Last Friday, zcarson was say8ng how the amateurs entries were becoming more substantial. I’d say that’s as opposed to scripts with a good idea but substandard Execution. Cool. Still think people need to pick mor3 interest8ng stories!

  • Poe_Serling

    A GOOD IDEA

    Whether you’re half asleep in bed or shockingly awake after twisting the
    shower handle too far to the cold side by mistake, you never know when
    one will hit you.

    I’ve read about quite a few successful screenwriters and book authors
    that would carry a pad and pencil around with them just to jot down
    those potential ‘million dollar’ ideas.

    Kinda recall one writer having more than a few notebooks filled with
    possible stories.

    I guess it’s always better to have several to weed through to find the
    one that gets you sitting down and tapping away at the keyboard.

  • Scott Crawford

    Surprised no one so far has asked others to evaluate their ideas. I’ll give it a go for a change. I was rereading a 2000 word outline I wrote a couple of years ago… I really enjoyed reading it, my own story! What do you reckon?

    Title: Protection Command
    Genre: Action thriller
    Premise: A Royal Protection Officer must save the Prince of Wales and other VIP passengers when a cyber criminal attaches a bomb to the Royal Train.

    • Thaddeus Arnold

      Based on that logline, it sounds like every action movie we’ve seen before. There’s nothing unique about it.

      • Scott Crawford

        Ok… I’d say the unique elements are Royal Protection Officer (don’t usually see that, Secret Service, but not the British ones), the Prince of Wales rather than the President, and the Royal Train, which again I’ve not seen in an action film.

        It’s more Speed than Die Hard… but, of course, I AM concerned about it not being enough. Hence putting it out here.

    • Erica

      This does sound like another mindless action movie. I just watched XXX: The Return of Xander Cage. It wasn’t until it was over that I realized there was no story to this. It was just action after action and all that we’ve seen a thousand times before.

      Also, I’m not sure who a Royal Protection Officer is, but I’m sure in England, all would know.

      • Scott Crawford

        Mmmm… I’m a list surprised at the negativity! I’m try8ng to emulate the 1990s spec scripts that I LOVE. I could post another half dozen loglines but most are variants of the this one involving threats to the worlds largest oil refinery, Fort Knox, Camp David, and so on.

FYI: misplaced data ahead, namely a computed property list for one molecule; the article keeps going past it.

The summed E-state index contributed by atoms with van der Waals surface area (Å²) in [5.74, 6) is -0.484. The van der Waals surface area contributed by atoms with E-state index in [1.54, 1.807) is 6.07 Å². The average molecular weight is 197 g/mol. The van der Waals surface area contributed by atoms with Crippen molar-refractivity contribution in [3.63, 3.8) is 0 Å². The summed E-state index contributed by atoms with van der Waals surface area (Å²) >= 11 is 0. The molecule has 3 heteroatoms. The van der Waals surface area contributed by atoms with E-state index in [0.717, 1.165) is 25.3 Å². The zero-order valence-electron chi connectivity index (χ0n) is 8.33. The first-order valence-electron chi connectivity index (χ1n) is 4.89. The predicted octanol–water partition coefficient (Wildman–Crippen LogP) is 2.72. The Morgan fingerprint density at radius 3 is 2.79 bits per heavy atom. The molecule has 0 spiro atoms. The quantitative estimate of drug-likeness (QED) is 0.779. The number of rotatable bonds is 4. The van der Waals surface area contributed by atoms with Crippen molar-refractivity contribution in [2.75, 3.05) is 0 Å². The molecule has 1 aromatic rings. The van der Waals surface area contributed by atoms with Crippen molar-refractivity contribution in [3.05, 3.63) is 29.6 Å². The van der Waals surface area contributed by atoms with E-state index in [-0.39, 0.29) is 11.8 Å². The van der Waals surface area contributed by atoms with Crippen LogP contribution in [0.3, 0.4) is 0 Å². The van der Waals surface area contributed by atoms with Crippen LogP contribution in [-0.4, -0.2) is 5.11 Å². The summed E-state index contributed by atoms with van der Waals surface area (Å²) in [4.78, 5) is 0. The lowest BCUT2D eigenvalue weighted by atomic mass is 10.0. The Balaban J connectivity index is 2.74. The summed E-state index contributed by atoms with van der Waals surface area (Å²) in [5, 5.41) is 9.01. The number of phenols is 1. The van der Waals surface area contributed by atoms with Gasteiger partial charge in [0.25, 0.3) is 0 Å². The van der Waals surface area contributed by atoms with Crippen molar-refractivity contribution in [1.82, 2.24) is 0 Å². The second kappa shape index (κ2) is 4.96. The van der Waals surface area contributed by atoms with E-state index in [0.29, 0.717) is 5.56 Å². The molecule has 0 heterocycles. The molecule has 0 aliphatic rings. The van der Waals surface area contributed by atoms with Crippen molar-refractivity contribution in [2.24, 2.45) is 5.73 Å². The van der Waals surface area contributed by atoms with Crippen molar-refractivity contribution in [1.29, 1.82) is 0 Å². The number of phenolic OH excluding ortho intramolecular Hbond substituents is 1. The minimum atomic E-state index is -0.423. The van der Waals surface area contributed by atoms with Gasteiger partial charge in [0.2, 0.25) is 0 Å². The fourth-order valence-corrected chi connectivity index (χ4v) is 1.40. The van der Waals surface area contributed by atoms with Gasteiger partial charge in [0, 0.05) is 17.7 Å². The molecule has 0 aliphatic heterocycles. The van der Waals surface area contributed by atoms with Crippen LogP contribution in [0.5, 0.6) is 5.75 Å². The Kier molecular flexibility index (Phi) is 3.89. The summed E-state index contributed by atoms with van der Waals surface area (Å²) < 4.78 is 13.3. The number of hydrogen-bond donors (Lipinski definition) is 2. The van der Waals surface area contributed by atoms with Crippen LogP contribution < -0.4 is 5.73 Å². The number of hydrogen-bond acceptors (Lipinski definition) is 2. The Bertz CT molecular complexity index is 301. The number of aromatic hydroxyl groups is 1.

I have OTHER ideas. Modern day reworking of Jules Verne, Poe’s Purloined Letter, a rifle with laser-guided bullets, and loads more… picking one (and sticking with it) is tricky. Help me!

  • Erica

    Can Good Idea’s come from Bad Loglines?

    Interesting article today and defiantly helpful. But I see this as a bit of a possible paradox type thing. Lets you say come up with a ‘Good Idea’, do you create a logline, post it for feedback only to have someone else possible use the ‘idea’ for themselves. At what point do you seek feedback? Before you’ve written to save yourself or after you’ve spent a year.

    Now of course most of our “Good Idea’s” are not really that good in the first place, we only think they are.

    • Scott Crawford

      An idea is a START. You can’t win a race without a good start… I guess. But it still needs a middle and an end.

      If I told you I had an idea about terrorists taking ive4 Fort Knox, you migh5 day “Hasn’t every9ne?” It’s just a starting point, there’s still a lot of work (and I’ll probably never be f8nished).

      On the other hand… there’s… potential.

      LOADS of ideas have potential. But s9me ideas are:

      Over complicated
      Make no sense
      Hopelessly derivative
      Dull as water

      And others aren’t. I’d say if you came up with, say, twenty ideas, picke£ the best five then showed thos3 to others and said “pick one” they’d probably choos3 a good one.

      • Jarrean

        Are you typing with numbers intentionally?

        • Scott Crawford

          No, cursed iOS update means when you type, you have to hit the bottom of the keyboard or it comes up as a number or a symbol insteD. Or accidentLly capitalises. Nuisance if you’re typing fast.

          Also, screens broken!

  • carsonreeves1

    Yeah but don’t you think the “lucky hacks” example is, overall, a small percentage of the people who find success? Doesn’t that happen in every industry? “How did that loser get a job here?” is a common question at any big company.

    Also, there’s a difference between professional shit writing and amateur shit writing. Some credited writers are, indeed, bad. But their stuff is still a million times better than the majority of the amateur scripts I read. I use professional films vs. student films as an analogy. You thought Wonder Woman was a hacky film? Try watching RoNNi:)777’s Youtube short based on the mob in his hometown where all the gangsters are played by 17 year-olds.